Texas Historical Commission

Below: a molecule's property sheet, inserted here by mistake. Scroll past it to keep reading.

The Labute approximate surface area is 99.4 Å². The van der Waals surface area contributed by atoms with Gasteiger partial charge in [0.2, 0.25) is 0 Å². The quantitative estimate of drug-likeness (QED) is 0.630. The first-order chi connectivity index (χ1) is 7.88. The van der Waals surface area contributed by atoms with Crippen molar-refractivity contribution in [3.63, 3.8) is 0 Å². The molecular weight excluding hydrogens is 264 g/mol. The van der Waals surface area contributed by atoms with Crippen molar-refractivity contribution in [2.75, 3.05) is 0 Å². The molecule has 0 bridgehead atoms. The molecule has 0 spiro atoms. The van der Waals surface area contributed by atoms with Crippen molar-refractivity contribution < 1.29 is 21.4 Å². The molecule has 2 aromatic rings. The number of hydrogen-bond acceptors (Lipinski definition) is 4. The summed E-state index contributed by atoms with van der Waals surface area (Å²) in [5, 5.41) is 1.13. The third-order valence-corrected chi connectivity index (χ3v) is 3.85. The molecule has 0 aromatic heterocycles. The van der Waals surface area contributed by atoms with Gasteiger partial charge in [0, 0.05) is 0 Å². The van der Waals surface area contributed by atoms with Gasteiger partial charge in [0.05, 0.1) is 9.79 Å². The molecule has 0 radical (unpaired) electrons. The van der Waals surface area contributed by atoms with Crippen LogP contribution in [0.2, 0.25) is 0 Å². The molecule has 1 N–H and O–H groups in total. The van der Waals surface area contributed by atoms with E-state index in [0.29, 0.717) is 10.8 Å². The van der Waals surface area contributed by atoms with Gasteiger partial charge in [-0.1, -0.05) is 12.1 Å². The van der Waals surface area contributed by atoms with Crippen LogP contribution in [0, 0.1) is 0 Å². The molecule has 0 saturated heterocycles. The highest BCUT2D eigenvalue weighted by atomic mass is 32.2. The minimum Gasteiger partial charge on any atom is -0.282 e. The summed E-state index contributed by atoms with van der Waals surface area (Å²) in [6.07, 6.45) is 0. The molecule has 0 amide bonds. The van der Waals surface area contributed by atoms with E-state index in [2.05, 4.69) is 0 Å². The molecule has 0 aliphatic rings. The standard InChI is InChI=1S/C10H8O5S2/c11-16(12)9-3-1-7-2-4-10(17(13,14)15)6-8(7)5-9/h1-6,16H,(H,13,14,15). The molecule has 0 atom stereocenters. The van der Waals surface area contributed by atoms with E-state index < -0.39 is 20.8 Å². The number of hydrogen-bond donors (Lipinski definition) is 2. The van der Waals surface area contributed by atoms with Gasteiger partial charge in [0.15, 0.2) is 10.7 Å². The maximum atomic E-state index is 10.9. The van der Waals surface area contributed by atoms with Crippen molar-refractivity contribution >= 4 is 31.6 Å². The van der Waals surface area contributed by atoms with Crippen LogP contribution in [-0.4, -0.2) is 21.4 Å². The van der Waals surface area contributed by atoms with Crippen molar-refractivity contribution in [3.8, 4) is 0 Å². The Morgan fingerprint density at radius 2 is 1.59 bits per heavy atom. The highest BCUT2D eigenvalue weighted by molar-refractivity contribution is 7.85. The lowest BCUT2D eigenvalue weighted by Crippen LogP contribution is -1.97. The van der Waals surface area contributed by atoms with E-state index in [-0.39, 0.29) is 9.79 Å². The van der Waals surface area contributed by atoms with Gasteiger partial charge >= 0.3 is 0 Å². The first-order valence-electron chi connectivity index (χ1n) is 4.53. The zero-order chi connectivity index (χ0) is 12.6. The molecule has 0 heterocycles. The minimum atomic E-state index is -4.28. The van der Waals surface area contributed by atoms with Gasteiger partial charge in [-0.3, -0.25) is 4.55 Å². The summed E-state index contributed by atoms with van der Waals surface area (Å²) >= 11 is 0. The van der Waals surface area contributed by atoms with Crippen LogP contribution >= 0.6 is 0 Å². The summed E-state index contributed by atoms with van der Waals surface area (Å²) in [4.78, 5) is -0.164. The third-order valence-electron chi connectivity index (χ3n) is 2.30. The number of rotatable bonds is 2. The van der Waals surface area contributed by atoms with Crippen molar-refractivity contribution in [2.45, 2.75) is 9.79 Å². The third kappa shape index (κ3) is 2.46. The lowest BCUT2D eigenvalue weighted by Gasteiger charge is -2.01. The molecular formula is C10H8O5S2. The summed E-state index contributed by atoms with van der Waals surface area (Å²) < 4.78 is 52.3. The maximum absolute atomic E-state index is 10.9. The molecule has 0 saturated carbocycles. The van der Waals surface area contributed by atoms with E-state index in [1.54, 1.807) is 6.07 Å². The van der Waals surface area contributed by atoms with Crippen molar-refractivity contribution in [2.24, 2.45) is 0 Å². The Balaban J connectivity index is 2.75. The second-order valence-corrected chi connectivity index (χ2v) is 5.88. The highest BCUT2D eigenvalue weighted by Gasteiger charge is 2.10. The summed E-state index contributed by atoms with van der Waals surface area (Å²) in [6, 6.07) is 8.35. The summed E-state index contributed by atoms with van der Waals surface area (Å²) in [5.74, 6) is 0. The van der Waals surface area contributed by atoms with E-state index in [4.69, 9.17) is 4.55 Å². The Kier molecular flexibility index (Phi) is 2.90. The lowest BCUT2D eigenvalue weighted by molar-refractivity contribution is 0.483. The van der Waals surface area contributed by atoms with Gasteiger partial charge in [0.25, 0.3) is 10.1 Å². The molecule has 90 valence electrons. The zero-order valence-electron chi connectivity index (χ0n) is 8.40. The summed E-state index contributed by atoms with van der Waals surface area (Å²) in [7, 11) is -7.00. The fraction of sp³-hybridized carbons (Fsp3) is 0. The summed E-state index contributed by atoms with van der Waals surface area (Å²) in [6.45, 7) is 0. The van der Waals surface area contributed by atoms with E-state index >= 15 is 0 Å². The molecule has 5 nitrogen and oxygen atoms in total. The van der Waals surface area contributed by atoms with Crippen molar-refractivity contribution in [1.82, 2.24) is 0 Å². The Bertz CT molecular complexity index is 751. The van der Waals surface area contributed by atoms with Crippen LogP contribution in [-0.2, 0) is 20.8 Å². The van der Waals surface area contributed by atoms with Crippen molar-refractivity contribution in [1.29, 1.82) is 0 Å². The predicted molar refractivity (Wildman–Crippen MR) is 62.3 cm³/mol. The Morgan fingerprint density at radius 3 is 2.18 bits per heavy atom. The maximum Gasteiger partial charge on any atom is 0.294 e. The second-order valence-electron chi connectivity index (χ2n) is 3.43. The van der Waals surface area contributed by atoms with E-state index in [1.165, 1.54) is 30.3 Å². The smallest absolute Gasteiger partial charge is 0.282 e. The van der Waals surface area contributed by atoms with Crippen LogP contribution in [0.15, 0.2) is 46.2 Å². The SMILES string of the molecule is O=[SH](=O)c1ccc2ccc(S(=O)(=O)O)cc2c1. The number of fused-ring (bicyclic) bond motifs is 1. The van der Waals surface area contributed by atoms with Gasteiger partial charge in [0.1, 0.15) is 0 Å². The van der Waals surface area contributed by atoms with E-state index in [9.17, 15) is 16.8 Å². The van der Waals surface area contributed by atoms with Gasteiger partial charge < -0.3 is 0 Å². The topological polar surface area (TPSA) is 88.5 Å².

Archeological investigations at Lake Alan Henry, in Garza and Kent Counties, Texas, between 1987 and 1993 generated much archeological data relevant to interpreting late Holocene human activities. This review goes beyond the project boundary to synthesize the late prehistory and history of the Texas Panhandle Plains, with special emphasis on the north-south band of rugged canyons found along the Caprock Escarpment, herein defmed as the Caprock Canyonlands. This synthesis looks at the human past from an ecological perspective, correlating shifts in subsistence, technology, and settlement patterns with inferred changes in paleoclimate, flora, and fauna. Past fluctuations in bison population size, undoubtedly related in many complex ways tn changes in climate and grassland biotic communities, are emphasized as critical ecological factors affecting long-term patterns of human habitation in the Southern Plains. In addition, other factors identified as having affected human subsistence and settlement are the region's highly seasonal food supply, participation in inter- and extraregional exchange networks, and intercultural conflicts. With climatic conditions more or less comparable to those of today, Late Archaic (2000 B.C. to A.D. 200) peoples adopted a mobile hunting lifestyle and roamed across the vast grassland prairies of the southern High Plains and Rolling Plains in search of bison. Exotic burial artifacts indicate that these nomadic bands were involved in a vast exchange network extending at least as far as the Texas Gulf Coast and the mountainous regions of western Oklahoma and/or Trans-Pecos Texas. Beyond their heavy reliance on bison, however, not much is known about these peoples whose remains are defined archeologically as the Little Sunday complex. Their lifestyle disappeared or changed when bison populations dwindled during the transitional Archaic (A.D. 200 to 500). During a mesic interval spanning the Late Prehistoric I period (A.D. 500 to 110011200), Native peoples adopted a foraging strategy centered around intensive procurement and processing of wild plant foods, perhaps supplemented by limited horticulture, and accompanied by hunting of deer and smaller game. Presumably because of less-favorable grassland conditions, bison populations were so low that bison hunting was not a viable economic pursuit. There appear to have been at least two main groups of people inhabiting the Panhandle-Plains at this time. One group, archeologically recognized as the Lake Creek complex, may have originated from the westward spread of Plains Woodland peoples or ideas, while the other, called the Palo Duro complex, represents the eastward spread of Jornada Mogollon influence among Panhandle-Plains peoples. Burial evidence suggests that the peoples of these two divergent cultural traditions were hostile toward each other. Concomitant with a drying episode evident over all of the Southern Plains and much of the Greater Southwest, large numbers of bison returned to the Texas Panhandle-Plains around A.D. 1100, and Native peoples once again adopted bison hunting lifestyles during the Late Prehistoric II period (A.D. 1100/1200-1541). While peoples along the Canadian River in the northern Texas Panhandle adapted to the drier climate by incorporating horticulture and bison hunting within a Plains Village tradition, at least two groups living in the Caprock Canyonlands practiced nomadic bison hunting-foraging lifestyles. Defined archeologically as the Tierra Blanca and Garza complexes, either or both of these groups may represent new arrivals in the Southern Plains. Intersocietal exchange with sedentary Anasazi farmers became an important economic pursuit for the bison hunters during this period. Although complex and still poorly understood, the Panhandle-Plains groups continued to intensity their bison hunting and Pueblo trading activities throughout the Protohistoric period (A.D. 1541-1750). Increased mobility and hunting efficiency due to the acquisition of horses, along with increasing Spanish demand for bison products, further intensified the Plains-Pueblo exchange. Competition for hunting territory and trade alliances with sedentary peoples may have exacerbated hostilities between the two main groups of nomadic Southern Plains bison hunters.


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